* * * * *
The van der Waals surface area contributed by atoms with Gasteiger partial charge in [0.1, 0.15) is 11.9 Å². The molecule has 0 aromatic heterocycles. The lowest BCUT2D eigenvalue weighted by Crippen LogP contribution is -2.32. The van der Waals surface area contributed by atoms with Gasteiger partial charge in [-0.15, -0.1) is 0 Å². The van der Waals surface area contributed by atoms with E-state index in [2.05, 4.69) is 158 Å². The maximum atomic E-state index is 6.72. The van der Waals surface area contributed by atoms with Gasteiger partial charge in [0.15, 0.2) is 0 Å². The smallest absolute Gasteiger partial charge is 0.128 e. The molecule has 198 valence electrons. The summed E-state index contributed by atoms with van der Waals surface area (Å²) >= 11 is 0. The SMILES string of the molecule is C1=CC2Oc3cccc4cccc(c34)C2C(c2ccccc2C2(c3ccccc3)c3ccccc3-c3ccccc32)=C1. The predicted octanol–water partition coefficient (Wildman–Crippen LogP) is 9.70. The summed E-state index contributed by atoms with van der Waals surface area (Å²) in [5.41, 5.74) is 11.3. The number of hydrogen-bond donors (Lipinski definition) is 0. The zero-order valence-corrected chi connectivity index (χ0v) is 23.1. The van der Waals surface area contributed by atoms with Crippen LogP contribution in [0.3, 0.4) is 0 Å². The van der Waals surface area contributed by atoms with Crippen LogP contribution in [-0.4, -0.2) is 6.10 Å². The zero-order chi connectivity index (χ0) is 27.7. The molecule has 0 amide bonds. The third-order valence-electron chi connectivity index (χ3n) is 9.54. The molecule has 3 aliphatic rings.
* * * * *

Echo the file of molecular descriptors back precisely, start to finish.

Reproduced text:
The van der Waals surface area contributed by atoms with Gasteiger partial charge in [0.1, 0.15) is 11.9 Å². The molecule has 0 aromatic heterocycles. The lowest BCUT2D eigenvalue weighted by Crippen LogP contribution is -2.32. The van der Waals surface area contributed by atoms with Gasteiger partial charge in [-0.15, -0.1) is 0 Å². The van der Waals surface area contributed by atoms with E-state index in [2.05, 4.69) is 158 Å². The maximum atomic E-state index is 6.72. The van der Waals surface area contributed by atoms with Gasteiger partial charge in [0.15, 0.2) is 0 Å². The smallest absolute Gasteiger partial charge is 0.128 e. The molecule has 198 valence electrons. The summed E-state index contributed by atoms with van der Waals surface area (Å²) >= 11 is 0. The SMILES string of the molecule is C1=CC2Oc3cccc4cccc(c34)C2C(c2ccccc2C2(c3ccccc3)c3ccccc3-c3ccccc32)=C1. The predicted octanol–water partition coefficient (Wildman–Crippen LogP) is 9.70. The summed E-state index contributed by atoms with van der Waals surface area (Å²) in [5.41, 5.74) is 11.3. The number of hydrogen-bond donors (Lipinski definition) is 0. The zero-order valence-corrected chi connectivity index (χ0v) is 23.1. The van der Waals surface area contributed by atoms with Crippen LogP contribution in [0.3, 0.4) is 0 Å². The van der Waals surface area contributed by atoms with Crippen LogP contribution in [-0.4, -0.2) is 6.10 Å². The zero-order chi connectivity index (χ0) is 27.7. The molecule has 0 amide bonds. The third-order valence-electron chi connectivity index (χ3n) is 9.54. The molecule has 3 aliphatic rings.